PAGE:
• Samantha

        I really wish you weren’t right… but I think you probably are. I loved the sitting with grandparents idea too except his grandma is actually the biggest part of the problem, and we’ve lost four grandparents in the past two years so it’s just my grandma and his grandma. BUT I love your idea of spending a lot of time at my parents table, but not “officially”sitting there.

    • Beth

      I’m not sure how formal your dinner will be, but is there a way you can push it towards more casual? Perhaps some sort of buffet type deal instead of seated dinner? We did this and everyone moved around throughout the night so that they could talk to different people. At the start of the night I was sitting next to the one person I really didn’t want to sit by, but that didn’t last long and I had the opportunity to walk around and go sit and talk to everyone who was there!

  • Caroline

    We’re planning to do a rehearsal dinner/ pre-wedding dinner. Originally, we were thinking it would be just out of town guests plus my dad’s siblings (all family is out of town except them so it would be weird to leave them out.) Then we realized only about 15 people were not invited so decided what the heck, we’ll invite everyone. It’s going to be pretty casual anyways. Pizza or BBQ from a restaurant on paper plates in my dad’s back yard. I’m seriously considering mostly laying out picnic blankets on the grass and just having tables for folks for whom that is a hardship. We will have beer, and maybe root beer floats. Some of those jumbo packs of lettuce from Costco, and I’ll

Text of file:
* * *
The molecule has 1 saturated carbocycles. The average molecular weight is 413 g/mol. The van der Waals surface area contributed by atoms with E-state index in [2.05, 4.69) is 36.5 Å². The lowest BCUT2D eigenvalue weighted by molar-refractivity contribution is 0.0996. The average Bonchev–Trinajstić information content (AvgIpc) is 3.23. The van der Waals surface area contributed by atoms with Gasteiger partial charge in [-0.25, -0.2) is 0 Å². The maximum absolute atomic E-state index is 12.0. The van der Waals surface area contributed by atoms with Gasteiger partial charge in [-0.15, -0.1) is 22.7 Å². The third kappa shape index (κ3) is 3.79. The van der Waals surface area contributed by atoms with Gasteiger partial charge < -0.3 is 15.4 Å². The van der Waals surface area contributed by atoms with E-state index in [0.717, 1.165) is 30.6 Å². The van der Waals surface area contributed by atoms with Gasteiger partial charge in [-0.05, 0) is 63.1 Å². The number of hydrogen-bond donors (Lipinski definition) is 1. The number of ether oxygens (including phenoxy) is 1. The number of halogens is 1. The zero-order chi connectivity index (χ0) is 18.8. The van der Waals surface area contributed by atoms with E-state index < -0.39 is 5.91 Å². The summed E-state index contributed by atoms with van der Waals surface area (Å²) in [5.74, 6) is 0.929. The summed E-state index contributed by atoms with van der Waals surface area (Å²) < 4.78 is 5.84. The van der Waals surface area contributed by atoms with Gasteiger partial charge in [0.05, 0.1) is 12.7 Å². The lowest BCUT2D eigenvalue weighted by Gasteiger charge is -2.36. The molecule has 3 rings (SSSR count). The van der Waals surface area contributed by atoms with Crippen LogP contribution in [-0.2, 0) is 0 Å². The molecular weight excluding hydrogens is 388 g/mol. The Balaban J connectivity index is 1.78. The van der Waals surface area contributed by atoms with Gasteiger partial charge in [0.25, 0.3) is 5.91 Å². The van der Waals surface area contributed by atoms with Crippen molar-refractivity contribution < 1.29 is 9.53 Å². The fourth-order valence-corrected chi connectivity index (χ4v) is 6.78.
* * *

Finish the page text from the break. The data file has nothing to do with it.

Make a jar or two of salad dressing when we are cooking for the wedding the day before. Done, and hopefully easy.

    I think my fiancé’s family wanted to host something, possibly smaller, but we have so many people we rarely get to see, and we want more time to see them.

  • Robyn

    Can I just say how much I am loving the Get Sh*t Done posts? They are unbelievably helpful, THANK YOU!

    • Amy March

      And how fabulous would it be if at some point they were compiled into a helpful fabulous ebook as a complete set?